The outcomes of cases involving ability grouping have varied, frequently turning on consideration of not only the district’s historic context or intentions of the school officials but also particular features of the grouping policies and practices being employed. To minimize the potential for a successful challenge, schools must carefully craft policies and procedures governing the grouping of students for instruction. This may be especially important as the No Child Left Behind Act (2002) compels examination of subgroup performance and remedial measures targeted specifically to those not making adequate yearly progress.
These significant factors include the nature and scope of the grouping; the criteria used in assigning students to groups, including the appropriate use of testing; the manner and consistency with which grouping is implemented; the extent of its segregative impact on protected populations; the provisions for and frequency of re-evaluations; the quality and effectiveness of remedial services in obtaining desirable educational outcomes; and the degree of actual student mobility that results. Relying on these types of considerations, the law has demonstrated its willingness, albeit reluctantly, to intervene in instructional grouping controversies, at least where certain conditions and factors are present. While courts seldom order the outright abolition of grouping based on actual ability, they occasionally have precluded its utilization for a limited period of time. More commonly, however, courts have required changes be made to the criteria or procedures used to group students so as to ensure they are placed on the basis of actual rather than perceived ability.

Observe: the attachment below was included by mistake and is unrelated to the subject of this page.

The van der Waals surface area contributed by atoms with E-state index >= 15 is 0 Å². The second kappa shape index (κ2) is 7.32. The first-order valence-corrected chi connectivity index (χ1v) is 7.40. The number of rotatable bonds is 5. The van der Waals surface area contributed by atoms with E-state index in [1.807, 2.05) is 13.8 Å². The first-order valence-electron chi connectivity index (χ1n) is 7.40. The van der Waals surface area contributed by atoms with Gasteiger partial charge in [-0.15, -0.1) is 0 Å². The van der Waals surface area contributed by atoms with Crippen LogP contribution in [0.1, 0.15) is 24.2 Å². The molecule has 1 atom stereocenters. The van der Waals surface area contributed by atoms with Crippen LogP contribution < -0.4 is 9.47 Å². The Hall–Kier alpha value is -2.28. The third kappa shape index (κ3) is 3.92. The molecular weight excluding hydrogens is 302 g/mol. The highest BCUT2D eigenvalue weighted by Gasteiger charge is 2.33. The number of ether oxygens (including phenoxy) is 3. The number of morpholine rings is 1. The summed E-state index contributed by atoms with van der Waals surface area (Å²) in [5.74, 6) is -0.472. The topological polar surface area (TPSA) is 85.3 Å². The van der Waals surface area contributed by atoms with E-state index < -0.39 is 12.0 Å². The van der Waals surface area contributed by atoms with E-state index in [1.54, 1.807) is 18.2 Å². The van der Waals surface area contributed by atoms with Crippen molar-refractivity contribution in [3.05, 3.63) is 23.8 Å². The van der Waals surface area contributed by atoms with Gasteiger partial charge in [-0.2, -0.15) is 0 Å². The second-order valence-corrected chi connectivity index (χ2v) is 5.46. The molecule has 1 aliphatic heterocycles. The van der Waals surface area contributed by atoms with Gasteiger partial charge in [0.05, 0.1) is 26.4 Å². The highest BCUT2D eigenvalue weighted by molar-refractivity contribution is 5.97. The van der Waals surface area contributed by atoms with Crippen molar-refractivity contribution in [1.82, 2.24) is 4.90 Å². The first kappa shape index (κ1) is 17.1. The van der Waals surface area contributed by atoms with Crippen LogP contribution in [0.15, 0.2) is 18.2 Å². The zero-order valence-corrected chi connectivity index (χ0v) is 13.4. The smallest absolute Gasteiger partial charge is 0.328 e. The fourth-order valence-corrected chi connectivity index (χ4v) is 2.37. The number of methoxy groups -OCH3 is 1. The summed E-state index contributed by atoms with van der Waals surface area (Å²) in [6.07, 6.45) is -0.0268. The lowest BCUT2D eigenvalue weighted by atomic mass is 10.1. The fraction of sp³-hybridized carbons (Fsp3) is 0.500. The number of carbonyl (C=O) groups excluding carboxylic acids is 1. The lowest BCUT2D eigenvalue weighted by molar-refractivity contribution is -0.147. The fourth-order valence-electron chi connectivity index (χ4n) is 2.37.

Charles B. Vergon

See also Brown v. Board of Education of Topeka; Hobson v. Hansen; No Child Left Behind Act
Further Readings
Oakes, J. (1985). Keeping track: How schools structure inequality. New Haven, CT: Yale University Press.
Legal Citations
Hobson v. Hansen, 269 F. Supp. 401 (D.D.C. 1967), aff’d, sub. nom., Smuck v. Hobson, 408 F.2d. 175 (D.C. Circuit, 1969) (en banc).
Individuals with Disabilities Education Act, 20 U.S.C. §§ 1400 et seq.
McNeal v. Tate County School District, 508 F.2d 1017 (5th Cir. 1975).
No Child Left Behind Act, 20 U.S. §§ 6301 et seq. (2002).
People Who Care v. Rockford Board of Education, 1400 et seq. Supp. 905, 912–13 (N.D. Ill. 1994), aff’d in part, rev’d in part, 111 F.3d 528 (7th Cir. 1997).
Rehabilitation Act of 1973, Section 504, 29 U.S.C. § 794(a).
Title VI of the Civil Rights Act of 1964, 42 U.S.C. § 2000d.
Title IX of the Educational Amendments of 1972, 20 U.S.C. §§ 1681 et seq.